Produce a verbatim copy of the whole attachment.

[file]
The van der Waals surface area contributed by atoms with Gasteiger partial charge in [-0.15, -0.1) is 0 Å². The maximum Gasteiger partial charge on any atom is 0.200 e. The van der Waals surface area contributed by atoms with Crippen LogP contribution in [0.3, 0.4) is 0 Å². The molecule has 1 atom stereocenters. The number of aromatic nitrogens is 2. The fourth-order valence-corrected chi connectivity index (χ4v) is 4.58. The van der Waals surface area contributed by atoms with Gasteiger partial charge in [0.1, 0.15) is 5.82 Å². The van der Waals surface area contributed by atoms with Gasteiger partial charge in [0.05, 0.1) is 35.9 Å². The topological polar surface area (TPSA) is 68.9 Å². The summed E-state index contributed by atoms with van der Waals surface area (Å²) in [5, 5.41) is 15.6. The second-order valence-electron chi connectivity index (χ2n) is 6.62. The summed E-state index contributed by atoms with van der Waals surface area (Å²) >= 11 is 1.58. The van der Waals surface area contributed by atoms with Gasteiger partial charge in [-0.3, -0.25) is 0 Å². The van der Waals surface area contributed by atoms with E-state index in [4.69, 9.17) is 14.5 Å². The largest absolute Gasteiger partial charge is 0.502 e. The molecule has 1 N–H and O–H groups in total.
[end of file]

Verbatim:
The van der Waals surface area contributed by atoms with Gasteiger partial charge in [-0.15, -0.1) is 0 Å². The maximum Gasteiger partial charge on any atom is 0.200 e. The van der Waals surface area contributed by atoms with Crippen LogP contribution in [0.3, 0.4) is 0 Å². The molecule has 1 atom stereocenters. The number of aromatic nitrogens is 2. The fourth-order valence-corrected chi connectivity index (χ4v) is 4.58. The van der Waals surface area contributed by atoms with Gasteiger partial charge in [0.1, 0.15) is 5.82 Å². The van der Waals surface area contributed by atoms with Gasteiger partial charge in [0.05, 0.1) is 35.9 Å². The topological polar surface area (TPSA) is 68.9 Å². The summed E-state index contributed by atoms with van der Waals surface area (Å²) in [5, 5.41) is 15.6. The second-order valence-electron chi connectivity index (χ2n) is 6.62. The summed E-state index contributed by atoms with van der Waals surface area (Å²) >= 11 is 1.58. The van der Waals surface area contributed by atoms with Gasteiger partial charge in [-0.3, -0.25) is 0 Å². The van der Waals surface area contributed by atoms with E-state index in [4.69, 9.17) is 14.5 Å². The largest absolute Gasteiger partial charge is 0.502 e. The molecule has 1 N–H and O–H groups in total.